John Armstrong on Catholicism

John Armstrong’s been at his best of late. First off, he nails it with a post on whether or not Catholics are Christians (spoiler: we are). The conclusion’s not what’s worth reading: it’s his reasoning for getting there. The best part, in my opinion, was this insight:

The Catholics I know personally love Christ as their Lord and remain faithfully Catholic. But certain evangelicals think this is simply impossible, preferring their form of logic to love. Their reasoning proceeds in this way: Catholics deny justification by faith alone thus they deny the article that the true church stands or falls upon. No Catholic can truly know Christ unless they renounce the Catholic Church or (odd as it really seems) remains a poor Catholic who doesn’t really know what the Roman Catholic Church believes. (As odd as it seems, this becomes salvation by ignorance of the church and her faith!)

That’s well said. I’ve heard Catholics say of the mainstream media’s view of the Church that “the only good Catholic is a bad Catholic.” This applies just as well to some Evangelicals as well.

Yesterday, he picked up right where he left off, and his most recent suggestion is a conversation-starter: there are countless Evangelical missionaries in predominantly Catholic countries, working to convert self-proclaimed Catholics. These folks say they’re trying to build the Kingdom of God, but they’re forming splinter groups of Baptists, Methodists, etc., where there had once been a uniform Church. Now, there are some missionaries who defend their work by arguing that Catholics aren’t Christians (a view which is just indefensible, given the Middle Church argument from the last post, besides dozens of other really good reasons). But there’s a growing number who think that Catholics are (or might be) Christians, but recognize that there are a lot of nominal believers who aren’t Catholic or any other sort of Christian at all. This group isn’t concerned with taking people from the Church, but rather, with dedicating them more fully to Christ. And with this second group, Catholics should lend an arm of fellowship, because we share the same goal. In John’s words:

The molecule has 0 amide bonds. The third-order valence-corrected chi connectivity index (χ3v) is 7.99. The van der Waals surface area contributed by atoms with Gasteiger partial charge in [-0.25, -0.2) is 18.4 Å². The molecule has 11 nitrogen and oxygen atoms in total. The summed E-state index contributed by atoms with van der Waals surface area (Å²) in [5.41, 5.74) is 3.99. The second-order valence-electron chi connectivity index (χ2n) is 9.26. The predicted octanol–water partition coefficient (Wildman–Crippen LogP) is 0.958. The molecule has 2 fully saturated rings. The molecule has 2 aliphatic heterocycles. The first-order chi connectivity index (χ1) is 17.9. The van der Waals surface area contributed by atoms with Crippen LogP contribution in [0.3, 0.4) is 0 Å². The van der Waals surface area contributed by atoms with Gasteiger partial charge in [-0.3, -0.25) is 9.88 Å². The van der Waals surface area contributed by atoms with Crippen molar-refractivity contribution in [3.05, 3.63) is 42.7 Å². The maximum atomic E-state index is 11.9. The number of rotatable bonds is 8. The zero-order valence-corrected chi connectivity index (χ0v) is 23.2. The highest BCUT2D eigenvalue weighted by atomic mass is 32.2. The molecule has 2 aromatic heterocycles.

The issue here is not getting people out of the Catholic Church and into a Protestant church but rather about influencing everyone (in every church) to believe the gospel and explicitly trust Christ.

Exactly. There’s actually a really fascinating precedent for this in Poland. A certain Archbishop Karol Wojtyla (soon to be Pope John Paul II) worked with Billy Graham and others to reinvigorate the Catholic Church in Poland, and Catholic revivals modeled off of Protestant ones were successful in steering young people towards a deeper devotion to the Church.

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